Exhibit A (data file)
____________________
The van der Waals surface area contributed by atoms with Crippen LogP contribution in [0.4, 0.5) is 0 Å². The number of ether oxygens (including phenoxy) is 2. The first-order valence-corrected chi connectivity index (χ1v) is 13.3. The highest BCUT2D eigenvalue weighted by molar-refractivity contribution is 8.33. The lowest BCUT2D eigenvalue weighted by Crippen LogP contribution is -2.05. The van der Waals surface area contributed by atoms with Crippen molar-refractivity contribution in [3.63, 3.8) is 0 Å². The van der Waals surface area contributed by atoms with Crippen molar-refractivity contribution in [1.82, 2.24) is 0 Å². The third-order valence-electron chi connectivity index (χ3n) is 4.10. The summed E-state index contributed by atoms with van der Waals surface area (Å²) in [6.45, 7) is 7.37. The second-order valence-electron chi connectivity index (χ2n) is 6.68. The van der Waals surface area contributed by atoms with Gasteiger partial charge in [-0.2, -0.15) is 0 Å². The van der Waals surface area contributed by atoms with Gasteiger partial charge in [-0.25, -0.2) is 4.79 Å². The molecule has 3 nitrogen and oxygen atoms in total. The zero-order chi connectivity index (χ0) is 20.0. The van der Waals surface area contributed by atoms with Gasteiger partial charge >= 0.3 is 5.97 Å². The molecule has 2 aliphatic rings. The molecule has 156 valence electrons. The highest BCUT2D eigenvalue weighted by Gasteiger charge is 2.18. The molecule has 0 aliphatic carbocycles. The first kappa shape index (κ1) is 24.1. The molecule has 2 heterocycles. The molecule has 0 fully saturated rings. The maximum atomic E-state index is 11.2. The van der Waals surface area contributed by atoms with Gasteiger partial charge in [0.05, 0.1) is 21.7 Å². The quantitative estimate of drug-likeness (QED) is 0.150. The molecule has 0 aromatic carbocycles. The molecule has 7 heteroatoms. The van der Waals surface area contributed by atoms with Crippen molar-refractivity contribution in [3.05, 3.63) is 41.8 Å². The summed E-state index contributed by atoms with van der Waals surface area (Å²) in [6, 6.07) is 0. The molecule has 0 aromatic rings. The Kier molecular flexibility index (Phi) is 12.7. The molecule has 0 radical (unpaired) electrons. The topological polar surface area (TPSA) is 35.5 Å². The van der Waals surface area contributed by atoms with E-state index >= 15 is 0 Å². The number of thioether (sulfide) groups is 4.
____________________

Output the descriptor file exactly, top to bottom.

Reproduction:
The van der Waals surface area contributed by atoms with Crippen LogP contribution in [0.4, 0.5) is 0 Å². The number of ether oxygens (including phenoxy) is 2. The first-order valence-corrected chi connectivity index (χ1v) is 13.3. The highest BCUT2D eigenvalue weighted by molar-refractivity contribution is 8.33. The lowest BCUT2D eigenvalue weighted by Crippen LogP contribution is -2.05. The van der Waals surface area contributed by atoms with Crippen molar-refractivity contribution in [3.63, 3.8) is 0 Å². The van der Waals surface area contributed by atoms with Crippen molar-refractivity contribution in [1.82, 2.24) is 0 Å². The third-order valence-electron chi connectivity index (χ3n) is 4.10. The summed E-state index contributed by atoms with van der Waals surface area (Å²) in [6.45, 7) is 7.37. The second-order valence-electron chi connectivity index (χ2n) is 6.68. The van der Waals surface area contributed by atoms with Gasteiger partial charge in [-0.2, -0.15) is 0 Å². The van der Waals surface area contributed by atoms with Gasteiger partial charge in [-0.25, -0.2) is 4.79 Å². The molecule has 3 nitrogen and oxygen atoms in total. The zero-order chi connectivity index (χ0) is 20.0. The van der Waals surface area contributed by atoms with Gasteiger partial charge >= 0.3 is 5.97 Å². The molecule has 2 aliphatic rings. The molecule has 156 valence electrons. The highest BCUT2D eigenvalue weighted by Gasteiger charge is 2.18. The molecule has 0 aliphatic carbocycles. The first kappa shape index (κ1) is 24.1. The molecule has 2 heterocycles. The molecule has 0 fully saturated rings. The maximum atomic E-state index is 11.2. The van der Waals surface area contributed by atoms with Gasteiger partial charge in [0.05, 0.1) is 21.7 Å². The quantitative estimate of drug-likeness (QED) is 0.150. The molecule has 0 aromatic carbocycles. The molecule has 7 heteroatoms. The van der Waals surface area contributed by atoms with Crippen molar-refractivity contribution in [3.05, 3.63) is 41.8 Å². The summed E-state index contributed by atoms with van der Waals surface area (Å²) in [6, 6.07) is 0. The molecule has 0 aromatic rings. The Kier molecular flexibility index (Phi) is 12.7. The molecule has 0 radical (unpaired) electrons. The topological polar surface area (TPSA) is 35.5 Å². The van der Waals surface area contributed by atoms with E-state index >= 15 is 0 Å². The number of thioether (sulfide) groups is 4.